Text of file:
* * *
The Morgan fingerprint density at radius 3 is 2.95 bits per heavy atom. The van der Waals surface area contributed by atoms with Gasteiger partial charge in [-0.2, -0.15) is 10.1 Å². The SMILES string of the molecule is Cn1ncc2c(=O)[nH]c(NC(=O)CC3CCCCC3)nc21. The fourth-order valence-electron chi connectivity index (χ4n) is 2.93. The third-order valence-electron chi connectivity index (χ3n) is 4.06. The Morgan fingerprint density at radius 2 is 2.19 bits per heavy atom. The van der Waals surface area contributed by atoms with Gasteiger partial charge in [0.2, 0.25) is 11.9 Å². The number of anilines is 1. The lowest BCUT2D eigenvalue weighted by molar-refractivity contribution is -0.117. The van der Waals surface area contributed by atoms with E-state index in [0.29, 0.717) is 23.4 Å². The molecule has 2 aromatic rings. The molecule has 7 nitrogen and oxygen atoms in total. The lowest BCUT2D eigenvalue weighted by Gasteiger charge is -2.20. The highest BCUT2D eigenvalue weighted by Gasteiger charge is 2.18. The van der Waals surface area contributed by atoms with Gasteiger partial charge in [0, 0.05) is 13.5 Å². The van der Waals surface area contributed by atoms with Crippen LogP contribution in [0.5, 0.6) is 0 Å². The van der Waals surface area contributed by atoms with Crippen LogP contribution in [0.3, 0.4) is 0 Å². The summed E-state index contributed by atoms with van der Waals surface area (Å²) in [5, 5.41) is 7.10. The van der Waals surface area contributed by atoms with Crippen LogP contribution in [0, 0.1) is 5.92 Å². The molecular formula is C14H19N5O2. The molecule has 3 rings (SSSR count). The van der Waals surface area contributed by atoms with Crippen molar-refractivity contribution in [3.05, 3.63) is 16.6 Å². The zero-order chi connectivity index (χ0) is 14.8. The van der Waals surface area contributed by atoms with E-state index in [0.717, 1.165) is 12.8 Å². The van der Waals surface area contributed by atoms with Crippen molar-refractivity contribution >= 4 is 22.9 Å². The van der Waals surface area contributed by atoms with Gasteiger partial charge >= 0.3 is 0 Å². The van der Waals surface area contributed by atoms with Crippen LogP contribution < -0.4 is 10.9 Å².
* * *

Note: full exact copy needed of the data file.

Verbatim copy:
The Morgan fingerprint density at radius 3 is 2.95 bits per heavy atom. The van der Waals surface area contributed by atoms with Gasteiger partial charge in [-0.2, -0.15) is 10.1 Å². The SMILES string of the molecule is Cn1ncc2c(=O)[nH]c(NC(=O)CC3CCCCC3)nc21. The fourth-order valence-electron chi connectivity index (χ4n) is 2.93. The third-order valence-electron chi connectivity index (χ3n) is 4.06. The Morgan fingerprint density at radius 2 is 2.19 bits per heavy atom. The van der Waals surface area contributed by atoms with Gasteiger partial charge in [0.2, 0.25) is 11.9 Å². The number of anilines is 1. The lowest BCUT2D eigenvalue weighted by molar-refractivity contribution is -0.117. The van der Waals surface area contributed by atoms with E-state index in [0.29, 0.717) is 23.4 Å². The molecule has 2 aromatic rings. The molecule has 7 nitrogen and oxygen atoms in total. The lowest BCUT2D eigenvalue weighted by Gasteiger charge is -2.20. The highest BCUT2D eigenvalue weighted by Gasteiger charge is 2.18. The van der Waals surface area contributed by atoms with Gasteiger partial charge in [0, 0.05) is 13.5 Å². The van der Waals surface area contributed by atoms with Crippen LogP contribution in [0.5, 0.6) is 0 Å². The van der Waals surface area contributed by atoms with Crippen LogP contribution in [0.3, 0.4) is 0 Å². The summed E-state index contributed by atoms with van der Waals surface area (Å²) in [5, 5.41) is 7.10. The van der Waals surface area contributed by atoms with Crippen LogP contribution in [0, 0.1) is 5.92 Å². The molecular formula is C14H19N5O2. The molecule has 3 rings (SSSR count). The van der Waals surface area contributed by atoms with Crippen molar-refractivity contribution in [3.05, 3.63) is 16.6 Å². The zero-order chi connectivity index (χ0) is 14.8. The van der Waals surface area contributed by atoms with E-state index in [0.717, 1.165) is 12.8 Å². The van der Waals surface area contributed by atoms with Crippen molar-refractivity contribution >= 4 is 22.9 Å². The van der Waals surface area contributed by atoms with Gasteiger partial charge >= 0.3 is 0 Å². The van der Waals surface area contributed by atoms with Crippen LogP contribution < -0.4 is 10.9 Å².